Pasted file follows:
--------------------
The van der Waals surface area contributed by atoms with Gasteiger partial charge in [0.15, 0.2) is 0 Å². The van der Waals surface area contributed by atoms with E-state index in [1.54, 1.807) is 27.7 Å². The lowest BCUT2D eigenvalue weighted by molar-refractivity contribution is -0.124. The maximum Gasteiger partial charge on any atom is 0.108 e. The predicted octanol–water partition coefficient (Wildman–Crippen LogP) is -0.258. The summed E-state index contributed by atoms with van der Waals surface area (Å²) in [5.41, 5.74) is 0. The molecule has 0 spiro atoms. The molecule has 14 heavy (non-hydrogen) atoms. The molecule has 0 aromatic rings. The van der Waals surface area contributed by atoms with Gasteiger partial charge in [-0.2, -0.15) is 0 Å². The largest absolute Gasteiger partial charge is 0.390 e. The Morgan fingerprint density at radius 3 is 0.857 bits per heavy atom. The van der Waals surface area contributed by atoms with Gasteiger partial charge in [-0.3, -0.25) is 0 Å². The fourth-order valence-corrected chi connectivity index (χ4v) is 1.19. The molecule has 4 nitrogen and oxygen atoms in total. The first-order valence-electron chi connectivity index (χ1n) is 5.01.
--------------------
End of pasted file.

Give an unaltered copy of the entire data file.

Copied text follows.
The van der Waals surface area contributed by atoms with Gasteiger partial charge in [0.15, 0.2) is 0 Å². The van der Waals surface area contributed by atoms with E-state index in [1.54, 1.807) is 27.7 Å². The lowest BCUT2D eigenvalue weighted by molar-refractivity contribution is -0.124. The maximum Gasteiger partial charge on any atom is 0.108 e. The predicted octanol–water partition coefficient (Wildman–Crippen LogP) is -0.258. The summed E-state index contributed by atoms with van der Waals surface area (Å²) in [5.41, 5.74) is 0. The molecule has 0 spiro atoms. The molecule has 14 heavy (non-hydrogen) atoms. The molecule has 0 aromatic rings. The van der Waals surface area contributed by atoms with Gasteiger partial charge in [-0.2, -0.15) is 0 Å². The largest absolute Gasteiger partial charge is 0.390 e. The Morgan fingerprint density at radius 3 is 0.857 bits per heavy atom. The van der Waals surface area contributed by atoms with Gasteiger partial charge in [-0.3, -0.25) is 0 Å². The fourth-order valence-corrected chi connectivity index (χ4v) is 1.19. The molecule has 4 nitrogen and oxygen atoms in total. The first-order valence-electron chi connectivity index (χ1n) is 5.01.